Ludovic Engelvin has survived a heavy dose of hardships in recent years – from drought, hail and frost to a forced relocation of his entire operation. But he has overcome it all and remains fiercely dedicated to both making exceptional wines and to the Languedoc region. We believe he is one of a select few who are the future of great wines from the Languedoc. These are thoughtful wines made with minimal, sustainable practices and a focus on quality and terroir expression above all.

Perhaps he is in fact making angel’s wine...

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“Sometimes it's the climate that makes me make a wine.”

The People


Ludovic grew up in the Gard, and his grandfather was a farmer who followed organic practices. He had worked in the Rhone and at one point produced a little wine for friends and family. Ludovic never tasted the wine, nor ever met the man, but tales of his grandfather’s wine planted a seed of interest, and he began studying wine at age 15. He learned viticulture and oenology, and travelled to Rioja to train onsite. Eventually he landed a spot working alongside Didier Dagueneau in the Loire Valley for two years, where his vision of the type of organic, terroir-focused winemaker he wanted to be began to take shape.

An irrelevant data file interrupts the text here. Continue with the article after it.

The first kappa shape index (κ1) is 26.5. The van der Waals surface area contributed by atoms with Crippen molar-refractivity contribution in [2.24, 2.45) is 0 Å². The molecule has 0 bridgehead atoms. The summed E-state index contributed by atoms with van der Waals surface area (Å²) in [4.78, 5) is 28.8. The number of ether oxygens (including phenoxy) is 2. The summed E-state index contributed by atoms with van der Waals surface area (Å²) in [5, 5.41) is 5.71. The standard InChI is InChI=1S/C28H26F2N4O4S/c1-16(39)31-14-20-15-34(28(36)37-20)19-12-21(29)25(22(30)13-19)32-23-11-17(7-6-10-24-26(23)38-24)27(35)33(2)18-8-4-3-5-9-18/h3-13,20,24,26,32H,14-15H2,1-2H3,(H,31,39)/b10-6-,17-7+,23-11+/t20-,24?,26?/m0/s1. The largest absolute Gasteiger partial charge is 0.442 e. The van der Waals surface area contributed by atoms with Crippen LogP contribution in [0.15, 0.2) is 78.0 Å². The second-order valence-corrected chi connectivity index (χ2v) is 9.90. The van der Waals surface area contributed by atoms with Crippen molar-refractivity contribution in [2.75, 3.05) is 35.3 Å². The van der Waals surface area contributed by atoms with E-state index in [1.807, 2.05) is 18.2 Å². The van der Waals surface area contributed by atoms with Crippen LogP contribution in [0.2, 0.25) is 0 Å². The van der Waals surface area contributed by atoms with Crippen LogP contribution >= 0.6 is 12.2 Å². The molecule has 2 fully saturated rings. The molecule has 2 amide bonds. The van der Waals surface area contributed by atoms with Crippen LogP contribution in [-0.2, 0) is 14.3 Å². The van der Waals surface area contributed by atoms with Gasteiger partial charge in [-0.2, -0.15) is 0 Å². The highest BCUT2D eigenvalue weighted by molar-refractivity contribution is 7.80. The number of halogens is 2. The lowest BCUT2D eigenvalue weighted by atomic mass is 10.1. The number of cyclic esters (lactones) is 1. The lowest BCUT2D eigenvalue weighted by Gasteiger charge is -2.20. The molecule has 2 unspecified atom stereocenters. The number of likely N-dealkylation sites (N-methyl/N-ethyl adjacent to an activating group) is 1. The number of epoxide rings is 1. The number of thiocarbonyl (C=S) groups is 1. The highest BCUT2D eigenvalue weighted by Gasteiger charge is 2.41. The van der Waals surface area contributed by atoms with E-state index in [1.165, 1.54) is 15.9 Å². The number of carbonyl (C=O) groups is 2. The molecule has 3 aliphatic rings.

“Working as a sommelier gave me the base of what I wanted to do – and not do – in winemaking.”

He returned home to the Languedoc at the age of 25 and worked as a sommelier, primarily to have the opportunity to taste and analyse fine wines that he could never afford to buy. The experience helped define his intention, and a few years later he bought one hectare of Grenache Noir planted in 1955. He began his life as a grape grower and winemaker in 2010, and in 2013 he released his first wines under his own label.

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A Constructor of Wine

The first vintages were an instant success, and Ludovic has been experimenting, challenging norms and delighting critics consistently since. Each year he releases a few special wines along with a few regular recurring cuvées and his quantities are often limited, with some wines yielding only 800 bottles. The variable cuvées depend entirely on the quality and type of grapes at harvest. He says the grapes pick the style of wine, he is just the constructor of the wine.

In 2022 Ludovic lost the lease on his cellar and was forced to quickly move to a new location. Yet his new impromptu home still feels every bit suited to him. His cave is filled with a cornucopia of ageing vessels and manual tools. He lives in the attached house, with his partner, Carine, and shaggy black dog. On our recent visit they hosted us for lunch, and the Basque-inspired lunch paired with his wines was as delightful as the conversation. Ludovic is passionate about food, farming, his region, wine and the environment, so any shared meal means great debate on all counts.